You are Not Going to Please Everyone

The reality is, you will not be able to please everyone all of the time, and trying to would be a lesson in futility. But what if your approach to life was to bring joy to yourself and others around you? I don’t know how many times I’ve seen something that I didn’t “approve” of, but it brought me joy and delight. An example would be watching kids have a fun food fight, or playing in the mud. Sometimes being silly at the wrong time, you might shake your head, but secretly you liked it, or even envied that person’s ability to be so cavalier and carefree.

In the Ted Talk I posted here, JP Sears says something very profound, “As long as I’m worshipping other people’s approval I can never accept myself.” JP continues, “And as long as I can never accept myself, I am never giving anyone else a chance to accept me. When I’m trying to be in an approval based relationship with everybody, it cost me myself.”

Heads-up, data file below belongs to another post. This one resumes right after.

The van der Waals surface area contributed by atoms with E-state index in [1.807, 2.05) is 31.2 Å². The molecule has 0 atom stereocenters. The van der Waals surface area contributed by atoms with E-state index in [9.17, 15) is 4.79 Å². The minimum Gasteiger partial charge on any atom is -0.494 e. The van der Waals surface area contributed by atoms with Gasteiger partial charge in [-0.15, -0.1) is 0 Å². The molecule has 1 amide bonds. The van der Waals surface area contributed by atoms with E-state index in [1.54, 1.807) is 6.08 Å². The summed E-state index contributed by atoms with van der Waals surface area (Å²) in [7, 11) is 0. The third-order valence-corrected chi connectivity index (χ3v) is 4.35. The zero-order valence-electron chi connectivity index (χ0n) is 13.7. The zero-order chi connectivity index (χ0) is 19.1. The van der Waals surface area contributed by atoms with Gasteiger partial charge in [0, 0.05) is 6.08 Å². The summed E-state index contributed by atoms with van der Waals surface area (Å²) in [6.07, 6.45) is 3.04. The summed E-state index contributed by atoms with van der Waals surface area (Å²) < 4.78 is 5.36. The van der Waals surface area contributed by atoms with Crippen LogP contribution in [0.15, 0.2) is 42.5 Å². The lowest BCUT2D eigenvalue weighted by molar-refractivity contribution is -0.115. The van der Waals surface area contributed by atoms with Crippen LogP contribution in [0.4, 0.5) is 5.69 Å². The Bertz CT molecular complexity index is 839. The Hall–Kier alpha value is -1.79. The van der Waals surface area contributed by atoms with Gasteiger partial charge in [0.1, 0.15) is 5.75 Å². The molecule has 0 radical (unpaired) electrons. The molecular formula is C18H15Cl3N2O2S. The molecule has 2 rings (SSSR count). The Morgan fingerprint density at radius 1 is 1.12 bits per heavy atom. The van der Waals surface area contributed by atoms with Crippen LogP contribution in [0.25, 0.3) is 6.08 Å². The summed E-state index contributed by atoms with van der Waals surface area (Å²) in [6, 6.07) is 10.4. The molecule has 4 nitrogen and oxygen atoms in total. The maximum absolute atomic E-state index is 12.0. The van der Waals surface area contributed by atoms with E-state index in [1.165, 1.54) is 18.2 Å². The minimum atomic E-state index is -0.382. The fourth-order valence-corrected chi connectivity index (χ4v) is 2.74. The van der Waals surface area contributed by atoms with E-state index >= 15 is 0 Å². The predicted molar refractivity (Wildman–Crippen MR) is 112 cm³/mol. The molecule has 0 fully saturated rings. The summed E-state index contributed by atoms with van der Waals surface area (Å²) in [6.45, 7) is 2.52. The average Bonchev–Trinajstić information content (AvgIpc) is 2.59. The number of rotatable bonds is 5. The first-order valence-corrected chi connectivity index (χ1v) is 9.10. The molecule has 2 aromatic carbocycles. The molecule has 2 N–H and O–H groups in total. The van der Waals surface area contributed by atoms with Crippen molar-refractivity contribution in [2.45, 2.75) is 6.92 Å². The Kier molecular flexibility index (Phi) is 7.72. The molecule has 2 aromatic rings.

I wonder how many people are not living their life’s passion because they are afraid that it will displease someone. It may be their peers, their spouse, or even strangers.

Embracing the Discomfort of Rejection

When I was a child, I loved watching my mom get a perm at the beauty salon inside of JC Penny. I liked the weird chemical smell of the perm treatment, the easy flow of conversation between her and the beautician, and the transformation of my mother’s hair when it was blown out and styled. In 6th grade, I sat behind a girl named Margaret whose long flowing raven locks fell on my desk. While the teacher talked I would play with that glorious hair, rolling my pencil in it mindlessly, enjoying the texture and feel of it in my fingers. Margaret never seemed to mind and I remember thinking that I would love to be a hair stylist one day. However, as I got older, I realized that there was a stigma associated with male hair dressers and so instead of doing something that might have brought me joy, I chose a more traditional path and got into computers.